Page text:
The rest of this article is only available to active members of Questia

Sign up now for a free, 1-day trial and receive full access to:

  • Questia's entire collection
  • Automatic bibliography creation
  • More helpful research tools like notes, citations, and highlights
  • Ad-free environment

Already a member? Log in now.

Notes for this article

Add a new note
If you are trying to select text to create highlights or citations, remember that you must now click or tap on the first word, and then click or tap on the last word.
One moment ...
Project items

Items saved from this article

This article has been saved
Highlights (0)
Some of your highlights are legacy items.

Highlights saved before July 30, 2012 will not be displayed on their respective source pages.

You can easily re-create the highlights by opening the book page or article, selecting the text, and clicking “Highlight.”

Citations (0)
Some of your citations are legacy items.

Any citation created before July 30, 2012 will labeled as a “Cited page.” New citations will be saved as cited passages, pages or articles.

We also added the ability to view new citations from your projects or the book or article where you created them.

Notes (0)
Bookmarks (0)

You have no saved items from this article

Project items include:
  • Saved book/article
  • Highlights
  • Quotes/citations
  • Notes
  • Bookmarks
Notes
Cite this article

Cited article

Style
Citations are available only to our active members.
Sign up now to cite pages or passages in MLA, APA and Chicago citation styles.

(Einhorn, 1992, p. 25)

(Einhorn 25)

1

1. Lois J. Einhorn, Abraham Lincoln, the Orator: Penetrating the Lincoln Legend (Westport, CT: Greenwood Press, 1992), 25, http://www.questia.com/read/27419298.

Cited article

Blending Science and Classicism in a New Moral Pedagogy: A Fresh Look at Hawthorne's Wonder-Book
Settings

Settings

Typeface
Text size Smaller Larger
Search within

Search within this article

Look up

Look up a word

  • Dictionary
  • Thesaurus
Please submit a word or phrase above.
Print this page

Print this page

Why can't I print more than one page at a time?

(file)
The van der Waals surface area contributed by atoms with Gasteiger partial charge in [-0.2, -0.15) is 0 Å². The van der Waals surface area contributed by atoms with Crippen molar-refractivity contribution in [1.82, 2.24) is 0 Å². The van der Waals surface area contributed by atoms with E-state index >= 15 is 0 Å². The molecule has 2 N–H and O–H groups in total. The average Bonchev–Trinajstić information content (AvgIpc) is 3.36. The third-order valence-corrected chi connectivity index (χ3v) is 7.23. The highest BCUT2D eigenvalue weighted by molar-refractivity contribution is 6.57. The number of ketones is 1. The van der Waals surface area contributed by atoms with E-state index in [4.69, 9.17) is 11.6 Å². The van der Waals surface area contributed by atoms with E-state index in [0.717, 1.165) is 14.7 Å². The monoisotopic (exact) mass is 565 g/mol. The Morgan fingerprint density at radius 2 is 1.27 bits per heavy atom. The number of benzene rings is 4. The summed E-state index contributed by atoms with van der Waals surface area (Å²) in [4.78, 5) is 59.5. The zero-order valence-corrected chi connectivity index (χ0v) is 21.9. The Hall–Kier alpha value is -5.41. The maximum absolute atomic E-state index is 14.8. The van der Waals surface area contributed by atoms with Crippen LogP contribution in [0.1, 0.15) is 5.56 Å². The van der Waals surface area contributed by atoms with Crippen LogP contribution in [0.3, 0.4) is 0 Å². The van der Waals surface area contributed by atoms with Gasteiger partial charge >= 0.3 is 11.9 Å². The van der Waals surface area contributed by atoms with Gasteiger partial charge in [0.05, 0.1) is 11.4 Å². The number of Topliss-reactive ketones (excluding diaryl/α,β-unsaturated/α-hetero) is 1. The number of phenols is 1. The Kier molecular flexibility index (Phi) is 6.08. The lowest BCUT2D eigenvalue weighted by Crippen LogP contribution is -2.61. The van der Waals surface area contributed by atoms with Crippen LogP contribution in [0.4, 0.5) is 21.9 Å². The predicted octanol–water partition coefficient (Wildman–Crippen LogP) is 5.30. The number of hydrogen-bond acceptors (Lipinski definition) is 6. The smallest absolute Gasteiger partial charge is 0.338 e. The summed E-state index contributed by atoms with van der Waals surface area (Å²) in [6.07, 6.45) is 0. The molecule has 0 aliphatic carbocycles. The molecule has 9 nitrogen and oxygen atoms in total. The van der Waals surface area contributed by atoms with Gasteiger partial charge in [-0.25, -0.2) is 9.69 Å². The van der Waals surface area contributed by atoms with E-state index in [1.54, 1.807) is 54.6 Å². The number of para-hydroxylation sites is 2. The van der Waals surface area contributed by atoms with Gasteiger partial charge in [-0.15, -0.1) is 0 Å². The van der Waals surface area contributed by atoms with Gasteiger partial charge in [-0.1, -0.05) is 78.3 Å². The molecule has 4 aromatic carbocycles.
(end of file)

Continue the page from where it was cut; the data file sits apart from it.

Full screen

matching results for page

Cited passage

Style
Citations are available only to our active members.
Sign up now to cite pages or passages in MLA, APA and Chicago citation styles.

"Portraying himself as an honest, ordinary person helped Lincoln identify with his audiences." (Einhorn, 1992, p. 25).

"Portraying himself as an honest, ordinary person helped Lincoln identify with his audiences." (Einhorn 25)

"Portraying himself as an honest, ordinary person helped Lincoln identify with his audiences."1

1. Lois J. Einhorn, Abraham Lincoln, the Orator: Penetrating the Lincoln Legend (Westport, CT: Greenwood Press, 1992), 25, http://www.questia.com/read/27419298.

Cited passage

Welcome to the new Questia Reader

The Questia Reader has been updated to provide you with an even better online reading experience.  It is now 100% Responsive, which means you can read our books and articles on any sized device you wish.  All of your favorite tools like notes, highlights, and citations are still here, but the way you select text has been updated to be easier to use, especially on touchscreen devices.  Here's how:

1. Click or tap the first word you want to select.
2. Click or tap the last word you want to select.

OK, got it!

Thanks for trying Questia!

Please continue trying out our research tools, but please note, full functionality is available only to our active members.

Your work will be lost once you leave this Web page.

For full access in an ad-free environment, sign up now for a FREE, 1-day trial.

Already a member? Log in now.